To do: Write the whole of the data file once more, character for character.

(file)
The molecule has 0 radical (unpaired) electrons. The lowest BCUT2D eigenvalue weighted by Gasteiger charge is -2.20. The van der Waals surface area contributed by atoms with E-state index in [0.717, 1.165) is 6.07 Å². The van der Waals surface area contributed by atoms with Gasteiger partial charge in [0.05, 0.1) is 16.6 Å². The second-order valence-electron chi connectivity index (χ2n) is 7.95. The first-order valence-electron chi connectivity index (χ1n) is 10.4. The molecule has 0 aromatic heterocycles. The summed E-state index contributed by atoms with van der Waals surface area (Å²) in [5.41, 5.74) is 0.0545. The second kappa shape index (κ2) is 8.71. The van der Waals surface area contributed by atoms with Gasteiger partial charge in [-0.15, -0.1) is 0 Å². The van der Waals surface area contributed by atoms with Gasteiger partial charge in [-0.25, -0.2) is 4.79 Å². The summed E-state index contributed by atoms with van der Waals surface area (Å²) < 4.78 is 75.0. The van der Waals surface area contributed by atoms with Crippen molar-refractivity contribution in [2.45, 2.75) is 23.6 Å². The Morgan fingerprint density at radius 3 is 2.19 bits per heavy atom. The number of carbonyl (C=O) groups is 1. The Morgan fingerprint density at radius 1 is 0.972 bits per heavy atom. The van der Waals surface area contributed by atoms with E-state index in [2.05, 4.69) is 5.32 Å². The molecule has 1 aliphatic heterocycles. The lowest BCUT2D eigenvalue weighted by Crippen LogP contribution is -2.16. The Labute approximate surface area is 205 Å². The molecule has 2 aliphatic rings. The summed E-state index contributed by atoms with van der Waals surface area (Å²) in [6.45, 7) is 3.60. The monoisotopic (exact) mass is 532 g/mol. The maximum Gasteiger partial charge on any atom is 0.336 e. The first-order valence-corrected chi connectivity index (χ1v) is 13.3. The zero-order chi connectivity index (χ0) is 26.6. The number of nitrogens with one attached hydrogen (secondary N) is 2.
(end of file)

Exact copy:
The molecule has 0 radical (unpaired) electrons. The lowest BCUT2D eigenvalue weighted by Gasteiger charge is -2.20. The van der Waals surface area contributed by atoms with E-state index in [0.717, 1.165) is 6.07 Å². The van der Waals surface area contributed by atoms with Gasteiger partial charge in [0.05, 0.1) is 16.6 Å². The second-order valence-electron chi connectivity index (χ2n) is 7.95. The first-order valence-electron chi connectivity index (χ1n) is 10.4. The molecule has 0 aromatic heterocycles. The summed E-state index contributed by atoms with van der Waals surface area (Å²) in [5.41, 5.74) is 0.0545. The second kappa shape index (κ2) is 8.71. The van der Waals surface area contributed by atoms with Gasteiger partial charge in [-0.15, -0.1) is 0 Å². The van der Waals surface area contributed by atoms with Gasteiger partial charge in [-0.25, -0.2) is 4.79 Å². The summed E-state index contributed by atoms with van der Waals surface area (Å²) < 4.78 is 75.0. The van der Waals surface area contributed by atoms with Crippen molar-refractivity contribution in [2.45, 2.75) is 23.6 Å². The Morgan fingerprint density at radius 3 is 2.19 bits per heavy atom. The number of carbonyl (C=O) groups is 1. The Morgan fingerprint density at radius 1 is 0.972 bits per heavy atom. The van der Waals surface area contributed by atoms with E-state index in [2.05, 4.69) is 5.32 Å². The molecule has 1 aliphatic heterocycles. The lowest BCUT2D eigenvalue weighted by Crippen LogP contribution is -2.16. The Labute approximate surface area is 205 Å². The molecule has 2 aliphatic rings. The summed E-state index contributed by atoms with van der Waals surface area (Å²) in [6.45, 7) is 3.60. The monoisotopic (exact) mass is 532 g/mol. The maximum Gasteiger partial charge on any atom is 0.336 e. The first-order valence-corrected chi connectivity index (χ1v) is 13.3. The zero-order chi connectivity index (χ0) is 26.6. The number of nitrogens with one attached hydrogen (secondary N) is 2.